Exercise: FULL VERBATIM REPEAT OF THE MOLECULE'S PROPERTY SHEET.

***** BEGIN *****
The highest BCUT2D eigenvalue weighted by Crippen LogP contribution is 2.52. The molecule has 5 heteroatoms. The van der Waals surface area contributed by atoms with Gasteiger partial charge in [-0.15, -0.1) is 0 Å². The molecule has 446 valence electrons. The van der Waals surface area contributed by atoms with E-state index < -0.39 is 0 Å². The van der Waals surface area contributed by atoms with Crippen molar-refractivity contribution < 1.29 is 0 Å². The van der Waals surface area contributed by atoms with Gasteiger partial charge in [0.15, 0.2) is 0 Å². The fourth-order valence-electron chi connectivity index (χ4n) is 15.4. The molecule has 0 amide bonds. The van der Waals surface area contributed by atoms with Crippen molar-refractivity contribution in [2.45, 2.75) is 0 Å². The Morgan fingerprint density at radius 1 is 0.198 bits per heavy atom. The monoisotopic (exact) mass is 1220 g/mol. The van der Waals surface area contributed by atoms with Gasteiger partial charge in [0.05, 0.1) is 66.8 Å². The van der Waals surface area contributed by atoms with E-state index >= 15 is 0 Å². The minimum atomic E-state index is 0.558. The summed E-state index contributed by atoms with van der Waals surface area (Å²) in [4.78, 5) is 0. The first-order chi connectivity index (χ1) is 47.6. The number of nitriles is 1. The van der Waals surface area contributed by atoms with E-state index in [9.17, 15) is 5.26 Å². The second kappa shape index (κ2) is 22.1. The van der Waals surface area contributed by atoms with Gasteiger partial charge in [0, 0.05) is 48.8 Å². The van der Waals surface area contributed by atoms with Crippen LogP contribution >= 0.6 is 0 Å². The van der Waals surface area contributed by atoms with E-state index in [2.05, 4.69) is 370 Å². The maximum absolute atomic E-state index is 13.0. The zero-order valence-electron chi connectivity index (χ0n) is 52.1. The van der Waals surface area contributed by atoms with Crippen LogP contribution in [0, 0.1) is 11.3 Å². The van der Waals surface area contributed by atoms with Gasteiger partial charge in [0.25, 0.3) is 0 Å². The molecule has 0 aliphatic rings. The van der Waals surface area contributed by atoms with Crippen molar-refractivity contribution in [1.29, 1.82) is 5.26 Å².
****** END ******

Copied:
The highest BCUT2D eigenvalue weighted by Crippen LogP contribution is 2.52. The molecule has 5 heteroatoms. The van der Waals surface area contributed by atoms with Gasteiger partial charge in [-0.15, -0.1) is 0 Å². The molecule has 446 valence electrons. The van der Waals surface area contributed by atoms with E-state index < -0.39 is 0 Å². The van der Waals surface area contributed by atoms with Crippen molar-refractivity contribution < 1.29 is 0 Å². The van der Waals surface area contributed by atoms with Gasteiger partial charge in [0.15, 0.2) is 0 Å². The fourth-order valence-electron chi connectivity index (χ4n) is 15.4. The molecule has 0 amide bonds. The van der Waals surface area contributed by atoms with Crippen molar-refractivity contribution in [2.45, 2.75) is 0 Å². The Morgan fingerprint density at radius 1 is 0.198 bits per heavy atom. The monoisotopic (exact) mass is 1220 g/mol. The van der Waals surface area contributed by atoms with Gasteiger partial charge in [0.05, 0.1) is 66.8 Å². The van der Waals surface area contributed by atoms with E-state index >= 15 is 0 Å². The minimum atomic E-state index is 0.558. The summed E-state index contributed by atoms with van der Waals surface area (Å²) in [4.78, 5) is 0. The first-order chi connectivity index (χ1) is 47.6. The number of nitriles is 1. The van der Waals surface area contributed by atoms with E-state index in [9.17, 15) is 5.26 Å². The second kappa shape index (κ2) is 22.1. The van der Waals surface area contributed by atoms with Gasteiger partial charge in [0, 0.05) is 48.8 Å². The van der Waals surface area contributed by atoms with Crippen LogP contribution >= 0.6 is 0 Å². The van der Waals surface area contributed by atoms with E-state index in [2.05, 4.69) is 370 Å². The maximum absolute atomic E-state index is 13.0. The zero-order valence-electron chi connectivity index (χ0n) is 52.1. The van der Waals surface area contributed by atoms with Crippen LogP contribution in [0, 0.1) is 11.3 Å². The van der Waals surface area contributed by atoms with Gasteiger partial charge in [0.25, 0.3) is 0 Å². The molecule has 0 aliphatic rings. The van der Waals surface area contributed by atoms with Crippen molar-refractivity contribution in [1.29, 1.82) is 5.26 Å².